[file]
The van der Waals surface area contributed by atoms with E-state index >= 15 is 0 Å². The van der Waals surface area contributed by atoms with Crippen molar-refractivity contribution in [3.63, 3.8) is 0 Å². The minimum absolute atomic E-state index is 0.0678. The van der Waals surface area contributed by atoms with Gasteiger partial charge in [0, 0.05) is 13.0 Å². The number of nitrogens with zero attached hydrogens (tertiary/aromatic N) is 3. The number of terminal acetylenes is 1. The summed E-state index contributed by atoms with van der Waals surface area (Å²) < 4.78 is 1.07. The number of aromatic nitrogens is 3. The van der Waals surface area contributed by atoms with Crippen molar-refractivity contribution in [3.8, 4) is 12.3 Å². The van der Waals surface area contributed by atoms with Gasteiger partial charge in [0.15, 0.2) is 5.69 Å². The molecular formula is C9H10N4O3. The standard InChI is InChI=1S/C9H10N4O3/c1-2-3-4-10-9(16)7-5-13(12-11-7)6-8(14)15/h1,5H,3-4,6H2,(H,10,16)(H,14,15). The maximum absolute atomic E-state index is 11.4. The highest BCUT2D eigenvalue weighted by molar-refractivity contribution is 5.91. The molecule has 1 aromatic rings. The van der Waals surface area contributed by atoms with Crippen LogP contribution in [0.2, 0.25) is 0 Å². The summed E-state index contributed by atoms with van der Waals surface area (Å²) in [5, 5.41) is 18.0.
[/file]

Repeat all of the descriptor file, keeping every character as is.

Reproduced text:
The van der Waals surface area contributed by atoms with E-state index >= 15 is 0 Å². The van der Waals surface area contributed by atoms with Crippen molar-refractivity contribution in [3.63, 3.8) is 0 Å². The minimum absolute atomic E-state index is 0.0678. The van der Waals surface area contributed by atoms with Gasteiger partial charge in [0, 0.05) is 13.0 Å². The number of nitrogens with zero attached hydrogens (tertiary/aromatic N) is 3. The number of terminal acetylenes is 1. The summed E-state index contributed by atoms with van der Waals surface area (Å²) < 4.78 is 1.07. The number of aromatic nitrogens is 3. The van der Waals surface area contributed by atoms with Crippen molar-refractivity contribution in [3.8, 4) is 12.3 Å². The van der Waals surface area contributed by atoms with Gasteiger partial charge in [0.15, 0.2) is 5.69 Å². The molecular formula is C9H10N4O3. The standard InChI is InChI=1S/C9H10N4O3/c1-2-3-4-10-9(16)7-5-13(12-11-7)6-8(14)15/h1,5H,3-4,6H2,(H,10,16)(H,14,15). The maximum absolute atomic E-state index is 11.4. The highest BCUT2D eigenvalue weighted by molar-refractivity contribution is 5.91. The molecule has 1 aromatic rings. The van der Waals surface area contributed by atoms with Crippen LogP contribution in [0.2, 0.25) is 0 Å². The summed E-state index contributed by atoms with van der Waals surface area (Å²) in [5, 5.41) is 18.0.